“Noise creates illusion. Silence brings truth”. This is the ethos behind Hunters Entertainment’s new bold and innovative Kickstarter, a silent RPG played entirely over text message.

Alice is Missing centres around the disappearance of a teenager in the small town of Silent Falls. Players take on the role of inhabitants from the town who must discover clues to unravel the mystery of the girls disappearance.

The game is played live and without verbal communication. Instead of speaking, you must send text messages back and forth to the other characters in a group chat, as well as individually, as though you aren’t in the same place together.

Haunting beautiful, deeply personal, and highly innovative Alice is Missing puts a strong focus on the emotional engagement between players, immersing them in a tense, dramatic mystery that unfolds organically through the text messages they send to one another. Right at home with games like Life Is Strange, Gone Home, Oxenfree, and Firewatch, it’s designed to feel as much like an event-style experience as it does a role-playing game.

Hunters Entertainment

Alice is Missing runs over a single session lasting 2-3 hours, with 3-5 players. In the first 45 minutes, players create their characters, their relationships with Alice and their ties with each other. The next 90 minutes are spent uncovering secrets and unearthing clues in an attempt to discover where Alice is and who is behind the disappearance.

Texting unlocks a brand new way to play RPGs, creating a truly personal and immersive game, which is perfect for remote place.

How does it work?

Powered by simple but unique card mechanics that give everyone equal footing in telling the story, the game runs without a GM, or gamemaster, and instead empowers the players to create the story together.

While in-game time is fluid and the text messages could take place over the course of a day or more, the actual gameplay lasts a total of 90 minutes and is accompanied by a beautifully cinematic, licensed music playlist (featuring artists such as Message To BearsThis Patch of SkyJustin LaPointe, and Be Still The Earth) which acts as both a timer and a soundtrack for the game.

You’ll start by choosing characters, drawing a motive for how that character acts, and assigning relationships to one another. Then, using the appropriate prompts on your character card, each player will record a secret voicemail to be played at the end of the game.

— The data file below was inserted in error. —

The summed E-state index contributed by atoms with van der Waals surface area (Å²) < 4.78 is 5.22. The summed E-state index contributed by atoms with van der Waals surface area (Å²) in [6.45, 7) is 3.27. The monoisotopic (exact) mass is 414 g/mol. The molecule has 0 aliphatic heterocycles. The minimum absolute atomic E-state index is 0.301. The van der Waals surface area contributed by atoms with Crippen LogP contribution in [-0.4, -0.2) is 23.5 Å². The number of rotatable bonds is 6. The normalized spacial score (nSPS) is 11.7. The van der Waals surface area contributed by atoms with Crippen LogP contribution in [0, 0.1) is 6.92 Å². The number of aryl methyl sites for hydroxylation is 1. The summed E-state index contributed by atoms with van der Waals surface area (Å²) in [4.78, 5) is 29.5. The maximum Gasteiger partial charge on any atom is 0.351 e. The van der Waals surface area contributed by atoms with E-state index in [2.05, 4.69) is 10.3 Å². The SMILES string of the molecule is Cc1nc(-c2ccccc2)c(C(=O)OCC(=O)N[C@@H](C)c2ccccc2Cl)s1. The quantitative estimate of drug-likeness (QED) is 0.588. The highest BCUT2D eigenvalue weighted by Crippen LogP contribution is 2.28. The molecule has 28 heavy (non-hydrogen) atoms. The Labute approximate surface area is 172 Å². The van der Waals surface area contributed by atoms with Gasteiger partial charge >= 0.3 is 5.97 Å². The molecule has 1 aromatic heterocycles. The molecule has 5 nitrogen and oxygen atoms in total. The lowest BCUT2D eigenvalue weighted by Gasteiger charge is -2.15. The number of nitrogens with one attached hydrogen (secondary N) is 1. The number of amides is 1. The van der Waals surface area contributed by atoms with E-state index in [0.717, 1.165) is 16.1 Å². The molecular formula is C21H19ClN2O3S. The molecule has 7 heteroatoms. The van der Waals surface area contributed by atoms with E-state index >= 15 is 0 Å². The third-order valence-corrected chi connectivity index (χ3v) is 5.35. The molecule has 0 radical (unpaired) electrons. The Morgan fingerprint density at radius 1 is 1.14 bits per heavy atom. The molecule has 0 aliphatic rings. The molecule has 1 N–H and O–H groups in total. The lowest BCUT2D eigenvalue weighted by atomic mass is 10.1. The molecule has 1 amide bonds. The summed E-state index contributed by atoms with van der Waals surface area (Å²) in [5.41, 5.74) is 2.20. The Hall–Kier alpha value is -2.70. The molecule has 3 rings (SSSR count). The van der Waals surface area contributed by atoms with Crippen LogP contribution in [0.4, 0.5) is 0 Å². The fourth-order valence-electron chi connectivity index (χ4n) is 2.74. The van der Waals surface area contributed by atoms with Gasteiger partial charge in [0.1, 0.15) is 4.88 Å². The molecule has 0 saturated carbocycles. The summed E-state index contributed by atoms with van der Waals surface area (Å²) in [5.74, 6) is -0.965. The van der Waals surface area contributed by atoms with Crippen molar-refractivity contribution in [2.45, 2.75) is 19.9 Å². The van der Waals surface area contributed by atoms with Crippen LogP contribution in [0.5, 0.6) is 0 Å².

You’ll then establish some important information about your town of Silent Falls by choosing suspects and locations you think could have played a part in Alice’s disappearance. Lastly, you’ll receive Clue Cards that will be used during the game to generate information about the mystery you’re unraveling.

Once the timer starts and the game begins, you’ll flip your Clue Card when the number on the timer hits the number on the Clue Card’s back. This will often result in you drawing a card from the Suspect or Location deck and combining it with the prompt on the Clue Card to create the information your character uncovers.

These clues will continue to be revealed throughout the game, building tension and heightening the stakes until the 10-minute card flips, and the game comes to its climactic end.

 Once the timer goes off at 90 minutes, players will have the opportunity to send one last text message before the secret voicemails play over the closing music track. Once the voicemails are finished and the current song ends, the game comes to a close. 

By putting its lens on the relationships, tensions, and story arcs between the characters looking for Alice just as much as the search for Alice itself, the game challenges players to explore aspects of emotional intimacy and personal connection in a unique and accessible way.

Alice Is Missing is live on Kickstarter and has already reached its target goal, however there are still plenty of stretch goals still to unlock. For more information and to make your pledge click here.

About The Author

Editor at large of Polaroids and Polar Bears, PR bod and not-so-secret geek. Chris established Polaroids and Polar Bears in 2013.